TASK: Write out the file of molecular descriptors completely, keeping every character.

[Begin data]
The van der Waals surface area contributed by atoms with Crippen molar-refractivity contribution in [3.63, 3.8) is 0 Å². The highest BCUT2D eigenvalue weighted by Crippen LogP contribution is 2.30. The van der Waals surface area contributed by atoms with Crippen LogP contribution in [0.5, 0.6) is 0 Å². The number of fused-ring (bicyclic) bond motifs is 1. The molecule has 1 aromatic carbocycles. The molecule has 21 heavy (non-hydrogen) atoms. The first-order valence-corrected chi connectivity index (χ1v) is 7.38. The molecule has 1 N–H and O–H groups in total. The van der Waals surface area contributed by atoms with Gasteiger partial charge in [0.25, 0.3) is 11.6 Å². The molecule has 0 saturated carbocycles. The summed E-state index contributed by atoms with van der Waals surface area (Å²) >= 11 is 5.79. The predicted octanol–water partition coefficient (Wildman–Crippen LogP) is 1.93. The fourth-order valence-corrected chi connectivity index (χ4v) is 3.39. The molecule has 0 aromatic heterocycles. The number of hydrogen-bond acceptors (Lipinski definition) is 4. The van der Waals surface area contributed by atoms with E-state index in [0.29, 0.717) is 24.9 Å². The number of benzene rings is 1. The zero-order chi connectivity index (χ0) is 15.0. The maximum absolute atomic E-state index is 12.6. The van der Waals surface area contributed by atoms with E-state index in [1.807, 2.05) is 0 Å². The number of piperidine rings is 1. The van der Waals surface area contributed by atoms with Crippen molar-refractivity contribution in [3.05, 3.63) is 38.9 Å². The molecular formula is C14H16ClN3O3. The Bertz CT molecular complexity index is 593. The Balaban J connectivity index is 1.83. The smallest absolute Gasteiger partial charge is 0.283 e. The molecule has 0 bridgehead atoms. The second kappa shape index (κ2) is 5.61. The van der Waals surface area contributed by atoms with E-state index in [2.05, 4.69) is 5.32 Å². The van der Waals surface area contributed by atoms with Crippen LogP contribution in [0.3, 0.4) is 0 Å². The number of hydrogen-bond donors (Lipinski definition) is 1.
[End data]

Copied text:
The van der Waals surface area contributed by atoms with Crippen molar-refractivity contribution in [3.63, 3.8) is 0 Å². The highest BCUT2D eigenvalue weighted by Crippen LogP contribution is 2.30. The van der Waals surface area contributed by atoms with Crippen LogP contribution in [0.5, 0.6) is 0 Å². The number of fused-ring (bicyclic) bond motifs is 1. The molecule has 1 aromatic carbocycles. The molecule has 21 heavy (non-hydrogen) atoms. The first-order valence-corrected chi connectivity index (χ1v) is 7.38. The molecule has 1 N–H and O–H groups in total. The van der Waals surface area contributed by atoms with Gasteiger partial charge in [0.25, 0.3) is 11.6 Å². The molecule has 0 saturated carbocycles. The summed E-state index contributed by atoms with van der Waals surface area (Å²) >= 11 is 5.79. The predicted octanol–water partition coefficient (Wildman–Crippen LogP) is 1.93. The fourth-order valence-corrected chi connectivity index (χ4v) is 3.39. The molecule has 0 aromatic heterocycles. The number of hydrogen-bond acceptors (Lipinski definition) is 4. The van der Waals surface area contributed by atoms with E-state index in [0.29, 0.717) is 24.9 Å². The number of benzene rings is 1. The zero-order chi connectivity index (χ0) is 15.0. The maximum absolute atomic E-state index is 12.6. The van der Waals surface area contributed by atoms with E-state index in [1.807, 2.05) is 0 Å². The number of piperidine rings is 1. The van der Waals surface area contributed by atoms with Crippen molar-refractivity contribution in [3.05, 3.63) is 38.9 Å². The molecular formula is C14H16ClN3O3. The Bertz CT molecular complexity index is 593. The Balaban J connectivity index is 1.83. The smallest absolute Gasteiger partial charge is 0.283 e. The molecule has 0 bridgehead atoms. The second kappa shape index (κ2) is 5.61. The van der Waals surface area contributed by atoms with E-state index in [2.05, 4.69) is 5.32 Å². The van der Waals surface area contributed by atoms with Crippen LogP contribution in [0.3, 0.4) is 0 Å². The number of hydrogen-bond donors (Lipinski definition) is 1.